Avoid buying single-serving packages
Pick the larger containers instead. If you’re worried about freshness, store in an airtight container when you get home.
Vermont is home to so many great farmers and farmers markets. When possible, shopping for whole foods at farmers markets is a great way to support your neighbors while reducing food packaging.
Keep reusable bags handy
If you have trouble remembering to bring bags to the store, try keeping stashes of them in your car, by the front door, in your office, and anywhere else they might come in handy. Eventually it will become a habit.
Buy in bulk
It eliminates packaging, lets you control the amount that you’re buying, and saves you money. Bring bags or containers for measuring out what you need. Many stores have a bulk section for spices, dried nuts, fruit, pasta, flours, sugars, grains & beans. If you’re looking for a market with a bulk section near you, check out this guide: https://www.litterless.com/wheretoshop. If none of the stores near you have a bulk section, call them (or their headquarters) and ask what their plans are to install one
Bring cotton/muslin bags for produce
Not only will this allow you to avoid the single-use plastic (or “compostable”) bags at the store itself, but then you can put it straight into the fridge when you get home and the cotton bags will keep your produce fresh much longer than the bags from the store will
in the kitchen
Store your veggies in muslin bags
Cotton bags like these allow the veggies to “breathe” as they release gasses, preventing them from rotting as quickly as they would in a plastic bag that traps their vapors in. The cotton will also protect them from getting too cold in the crisper drawers, unlike compostable produce bags at the store.
Ditch paper towels for Swedish dishclothes
Paper towels are extremely resource-intensive. They can’t be recycled because the fibers in them are usually too short to be used again (and they’re usually contaminated with food or grease anyway). If they’re processed with bleach and chemicals (i.e. any that are white) or have been soiled by human waste, bodily fluids, or biosolids, they shouldn’t be composted. When they end up in the landfill with the trash, they release methane.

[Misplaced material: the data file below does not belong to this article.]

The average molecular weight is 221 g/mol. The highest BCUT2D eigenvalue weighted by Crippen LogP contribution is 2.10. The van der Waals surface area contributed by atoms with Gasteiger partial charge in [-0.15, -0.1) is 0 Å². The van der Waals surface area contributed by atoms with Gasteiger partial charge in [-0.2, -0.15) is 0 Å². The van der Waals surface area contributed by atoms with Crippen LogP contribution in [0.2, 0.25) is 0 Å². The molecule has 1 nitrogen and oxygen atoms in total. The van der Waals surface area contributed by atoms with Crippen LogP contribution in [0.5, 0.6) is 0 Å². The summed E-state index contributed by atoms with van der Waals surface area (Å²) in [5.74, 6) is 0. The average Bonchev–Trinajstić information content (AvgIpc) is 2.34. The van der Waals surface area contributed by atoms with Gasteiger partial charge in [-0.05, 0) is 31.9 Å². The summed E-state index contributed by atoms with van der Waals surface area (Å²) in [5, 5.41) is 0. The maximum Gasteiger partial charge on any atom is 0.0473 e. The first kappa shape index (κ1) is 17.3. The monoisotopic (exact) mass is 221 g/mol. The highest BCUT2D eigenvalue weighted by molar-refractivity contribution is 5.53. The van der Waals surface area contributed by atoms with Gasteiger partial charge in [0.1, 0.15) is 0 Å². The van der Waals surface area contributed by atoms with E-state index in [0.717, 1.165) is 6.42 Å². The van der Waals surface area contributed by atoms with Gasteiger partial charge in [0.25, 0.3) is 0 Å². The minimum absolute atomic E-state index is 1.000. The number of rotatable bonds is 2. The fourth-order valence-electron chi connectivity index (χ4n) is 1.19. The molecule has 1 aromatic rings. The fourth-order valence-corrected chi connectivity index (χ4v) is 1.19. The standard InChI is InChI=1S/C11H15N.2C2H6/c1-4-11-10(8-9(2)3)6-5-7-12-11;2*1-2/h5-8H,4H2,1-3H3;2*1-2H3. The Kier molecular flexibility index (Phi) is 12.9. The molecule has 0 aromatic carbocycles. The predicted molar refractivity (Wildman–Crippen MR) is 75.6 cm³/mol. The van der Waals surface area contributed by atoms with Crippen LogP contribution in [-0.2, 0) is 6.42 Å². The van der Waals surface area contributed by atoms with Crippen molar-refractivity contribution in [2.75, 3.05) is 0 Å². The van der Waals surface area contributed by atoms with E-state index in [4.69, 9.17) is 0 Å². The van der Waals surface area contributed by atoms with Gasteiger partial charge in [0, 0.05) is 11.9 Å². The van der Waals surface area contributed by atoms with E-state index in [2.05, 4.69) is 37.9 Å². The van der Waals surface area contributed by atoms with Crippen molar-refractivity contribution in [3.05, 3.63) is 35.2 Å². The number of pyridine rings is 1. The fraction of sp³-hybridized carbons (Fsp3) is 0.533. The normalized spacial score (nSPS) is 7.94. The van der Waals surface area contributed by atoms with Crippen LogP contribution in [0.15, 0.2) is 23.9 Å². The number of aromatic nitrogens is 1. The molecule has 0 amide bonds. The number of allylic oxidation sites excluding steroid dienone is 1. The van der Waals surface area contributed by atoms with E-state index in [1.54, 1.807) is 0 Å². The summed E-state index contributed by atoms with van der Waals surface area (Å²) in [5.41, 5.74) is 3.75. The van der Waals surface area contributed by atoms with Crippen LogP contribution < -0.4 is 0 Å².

Swedish dishcloths are biodegradable, can last 200 washes in the washing machine or dishwasher, and are way more durable and absorbent than paper towels. They air dry quickly, so they aren’t prone to collecting bacteria and germs the way that sponges do. They start at about ~$2 per cloth from a variety of sellers. If you wash it 4 times a week (which is probably more than you need to for standard wiping up), that comes out to ~$2/per year per towel.
Eliminate plastic wrap
Beeswax is an excellent alternative for keeping oxygen away from food in most cases. Instead of covering leftovers in bowls in plastic wrap, use beeswax or put a plate on top of the bowl – it’s also a great space saver in the fridge because it’ll be more stackable.
Eliminate single use plastic bags
Reuse old clothes as cleaning rags
This will give your old textiles, especially those that are not eligible for donation (because of age, stains, etc.), a new life while eliminating the need for plastic sponges.
Reuse aluminium foil
As long as it’s relatively clean, aluminum foil can be reused. Once you’re ready to get rid of it, ball it up into a ball at least 2″ in diameter and put it in your blue bin recycling.